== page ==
There are not a lot of hotels near Cape Town International Airport. Most business and leisure travellers are in a hurry to get to Cape Town, or reluctant to leave, and understandably so, given the city’s many attractions.
That’s why the 145-room Hotel Verde, located about a three-minute drive to Cape Town International Airport, feels like such a game changer. I stayed there my last night of a recent trip to Cape Town and it felt like a glimpse into the future of the hotel industry.
Hotel Verde claims to be Africa’s greenest hotel, built from the ground up according to eco-friendly principles. Staying there, you are practicing conscious, sustainable tourism. It’s the first hotel in Africa to offer a carbon-neutral stay, meaning you know exactly how much or how little your stay impacted the environment, and that makes it an amazingly feel-good experience.
Being accountable for its footprint is the guiding principle behind this hotel, which opened in August, 2013. South Africa’s green building certification wasn’t sophisticated enough for Hotel Verde, said General Manager Samantha Annandale, so they applied for — and got – LEED certification by the U.S. Green Building Council.
Annandale reckons the hotel got about 30 million rand (2.57 million USD) in free publicity just for being green.
Pulling up to the hotel, I knew it was going to be unlike anything I’d ever experienced when I saw the massive wind turbines spinning in the parking lot. But as big as they appear to be, they aren’t big enough, Annandale said. Though these are the most visible signs of green technology at the hotel, the wind turbines turned out to be probably its least productive investment.
“Return on investment (of wind turbines) is 20 years,” Annandale said. “We’d need to build (the wind turbines) bigger to make it worth it. We’ve learned from our mistakes. But they make a huge statement.”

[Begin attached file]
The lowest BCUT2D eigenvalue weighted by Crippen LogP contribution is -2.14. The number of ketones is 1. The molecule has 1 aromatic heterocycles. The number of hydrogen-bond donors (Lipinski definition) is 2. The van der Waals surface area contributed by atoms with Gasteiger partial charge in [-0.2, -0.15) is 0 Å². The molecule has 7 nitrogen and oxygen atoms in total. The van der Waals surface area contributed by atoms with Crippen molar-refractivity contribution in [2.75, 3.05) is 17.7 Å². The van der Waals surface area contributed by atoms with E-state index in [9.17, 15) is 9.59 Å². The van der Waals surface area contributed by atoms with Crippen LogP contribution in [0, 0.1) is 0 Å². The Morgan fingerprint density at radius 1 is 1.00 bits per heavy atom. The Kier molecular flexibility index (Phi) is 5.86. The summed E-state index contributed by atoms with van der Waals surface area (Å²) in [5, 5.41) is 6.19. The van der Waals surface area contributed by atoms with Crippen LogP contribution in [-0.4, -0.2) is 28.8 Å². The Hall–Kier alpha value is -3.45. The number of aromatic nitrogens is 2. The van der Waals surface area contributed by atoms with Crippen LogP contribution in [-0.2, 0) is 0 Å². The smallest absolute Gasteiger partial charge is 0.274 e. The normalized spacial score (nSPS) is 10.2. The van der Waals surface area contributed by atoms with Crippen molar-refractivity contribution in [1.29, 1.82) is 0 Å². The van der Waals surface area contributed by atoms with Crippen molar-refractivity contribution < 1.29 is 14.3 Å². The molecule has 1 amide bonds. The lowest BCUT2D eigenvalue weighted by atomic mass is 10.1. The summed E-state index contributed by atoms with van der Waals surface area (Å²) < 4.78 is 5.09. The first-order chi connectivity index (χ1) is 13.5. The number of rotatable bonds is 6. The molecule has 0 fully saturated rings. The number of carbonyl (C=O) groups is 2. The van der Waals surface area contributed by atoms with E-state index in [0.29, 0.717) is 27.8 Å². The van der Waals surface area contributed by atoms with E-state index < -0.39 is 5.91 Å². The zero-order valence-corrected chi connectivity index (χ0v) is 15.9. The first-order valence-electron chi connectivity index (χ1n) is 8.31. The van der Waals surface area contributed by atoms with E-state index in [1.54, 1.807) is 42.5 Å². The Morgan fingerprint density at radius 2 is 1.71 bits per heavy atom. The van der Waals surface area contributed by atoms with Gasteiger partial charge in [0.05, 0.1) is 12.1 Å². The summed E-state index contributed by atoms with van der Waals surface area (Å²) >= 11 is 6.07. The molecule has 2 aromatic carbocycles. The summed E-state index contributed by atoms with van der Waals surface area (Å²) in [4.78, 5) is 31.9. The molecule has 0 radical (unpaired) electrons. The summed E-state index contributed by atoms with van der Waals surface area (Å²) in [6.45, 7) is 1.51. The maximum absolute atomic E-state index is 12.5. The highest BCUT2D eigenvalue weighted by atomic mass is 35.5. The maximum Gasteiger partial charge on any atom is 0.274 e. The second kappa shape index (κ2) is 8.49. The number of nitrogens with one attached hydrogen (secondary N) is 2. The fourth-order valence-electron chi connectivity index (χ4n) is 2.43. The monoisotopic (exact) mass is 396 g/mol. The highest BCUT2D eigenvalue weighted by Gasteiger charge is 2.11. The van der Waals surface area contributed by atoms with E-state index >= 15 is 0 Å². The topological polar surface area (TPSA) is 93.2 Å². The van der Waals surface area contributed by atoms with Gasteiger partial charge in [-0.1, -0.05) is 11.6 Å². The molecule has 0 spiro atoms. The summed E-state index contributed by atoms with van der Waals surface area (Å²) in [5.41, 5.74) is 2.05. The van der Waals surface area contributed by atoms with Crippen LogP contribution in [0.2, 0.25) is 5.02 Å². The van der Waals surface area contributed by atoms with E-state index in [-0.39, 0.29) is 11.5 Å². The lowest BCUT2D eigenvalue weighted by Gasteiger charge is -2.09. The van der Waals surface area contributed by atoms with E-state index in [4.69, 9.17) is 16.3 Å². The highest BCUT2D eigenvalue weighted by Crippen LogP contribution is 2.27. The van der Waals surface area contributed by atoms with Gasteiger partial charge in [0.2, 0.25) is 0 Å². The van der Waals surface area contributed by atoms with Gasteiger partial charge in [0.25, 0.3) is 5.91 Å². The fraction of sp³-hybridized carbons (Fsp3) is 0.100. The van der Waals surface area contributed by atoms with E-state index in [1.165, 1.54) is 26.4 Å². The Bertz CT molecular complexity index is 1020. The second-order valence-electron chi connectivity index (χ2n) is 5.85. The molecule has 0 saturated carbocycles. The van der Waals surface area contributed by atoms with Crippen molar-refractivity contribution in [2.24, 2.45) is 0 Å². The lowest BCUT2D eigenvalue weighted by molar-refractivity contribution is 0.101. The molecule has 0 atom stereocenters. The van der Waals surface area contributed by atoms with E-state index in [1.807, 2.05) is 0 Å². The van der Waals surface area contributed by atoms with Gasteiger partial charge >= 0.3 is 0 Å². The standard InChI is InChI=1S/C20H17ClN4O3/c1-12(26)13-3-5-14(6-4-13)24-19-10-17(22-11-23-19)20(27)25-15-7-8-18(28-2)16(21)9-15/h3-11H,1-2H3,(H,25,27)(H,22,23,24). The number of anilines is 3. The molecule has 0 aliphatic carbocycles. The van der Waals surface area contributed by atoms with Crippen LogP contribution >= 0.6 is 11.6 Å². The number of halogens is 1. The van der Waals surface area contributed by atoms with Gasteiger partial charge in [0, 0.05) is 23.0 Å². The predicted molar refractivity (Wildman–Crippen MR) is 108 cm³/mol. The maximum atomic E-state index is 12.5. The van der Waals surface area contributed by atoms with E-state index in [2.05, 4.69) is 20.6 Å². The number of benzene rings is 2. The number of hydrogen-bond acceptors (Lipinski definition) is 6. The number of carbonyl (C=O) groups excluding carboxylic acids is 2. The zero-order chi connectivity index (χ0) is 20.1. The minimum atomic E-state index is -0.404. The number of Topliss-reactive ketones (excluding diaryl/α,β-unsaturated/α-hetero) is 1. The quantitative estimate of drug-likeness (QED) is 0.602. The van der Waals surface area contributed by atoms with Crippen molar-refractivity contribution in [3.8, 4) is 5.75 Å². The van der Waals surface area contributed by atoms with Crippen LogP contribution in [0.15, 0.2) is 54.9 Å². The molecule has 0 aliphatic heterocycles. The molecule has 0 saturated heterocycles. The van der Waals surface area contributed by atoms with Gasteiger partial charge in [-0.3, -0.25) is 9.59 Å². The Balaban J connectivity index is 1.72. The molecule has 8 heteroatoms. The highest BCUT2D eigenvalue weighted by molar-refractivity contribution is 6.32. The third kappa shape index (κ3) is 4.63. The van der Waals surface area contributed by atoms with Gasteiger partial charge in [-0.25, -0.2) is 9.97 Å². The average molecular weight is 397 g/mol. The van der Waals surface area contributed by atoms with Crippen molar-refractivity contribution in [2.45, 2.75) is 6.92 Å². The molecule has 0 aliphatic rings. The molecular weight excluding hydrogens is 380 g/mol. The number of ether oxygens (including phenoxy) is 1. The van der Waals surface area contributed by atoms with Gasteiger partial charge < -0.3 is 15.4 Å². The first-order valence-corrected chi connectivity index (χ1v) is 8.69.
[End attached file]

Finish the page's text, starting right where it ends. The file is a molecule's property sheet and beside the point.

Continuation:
Annandale spent a lot more time talking to me about the hotel’s eco pool, which uses plants and natural soil filtration to balance bacteria without chlorine. Water is clean and clear, but nothing like the hotel swimming pool international guests are used to, and some find it a bit weird, Annandale said.
Getting used to it requires a new mindset. “We cannot build hotels the way we used to build them,” she said.
Hotel Verde owners Mario and Annemarie Delicio have a 10-year lease on the wetland adjacent to the hotel where they built the eco pool. They took what amounted to a rat-infested swamp and turned it into an outdoor gym, with plants that attract birds and bees, owl houses and beehives that the hotel harvests. Kids staying at the hotel can go on a treasure hunt there.
Born in Italy and raised in Germany, Mario is a longtime South African resident and the shareholder in another hotel in Ethiopia.
One of Mario’s goals at Hotel Verde was to have zero waste to landfill. “We wanted to revolutionize that,” Annandale said. So far, the hotel manages to divert an 91-to-94 percent of waste from the landfill and they do that by recycling. The hotel has a composting room. Packaging is returned to suppliers. “One thing you can never control is what guests bring in,” Annandale said.
About 30 percent of the hotel staff’s time is spent educating school children, guests, tours and site inspectors.
Hotel Verde construction cost about 240 million rand ($20.5 million) and building it green cost about 20 million rand ($1.7 million) more than an ordinary hotel would have cost, Annandale estimates. It will take three to five years to see a return on the investment, she said.
Annandale is particularly proud of the room where gray water from guest showers is recycled. It’s fed into tanks, filtered by ultraviolet light, and then piped back up into the building to flush guest toilets.
The hotel also has a 40,000-liter rainwater harvesting tank for car washing, irrigation and cleaning.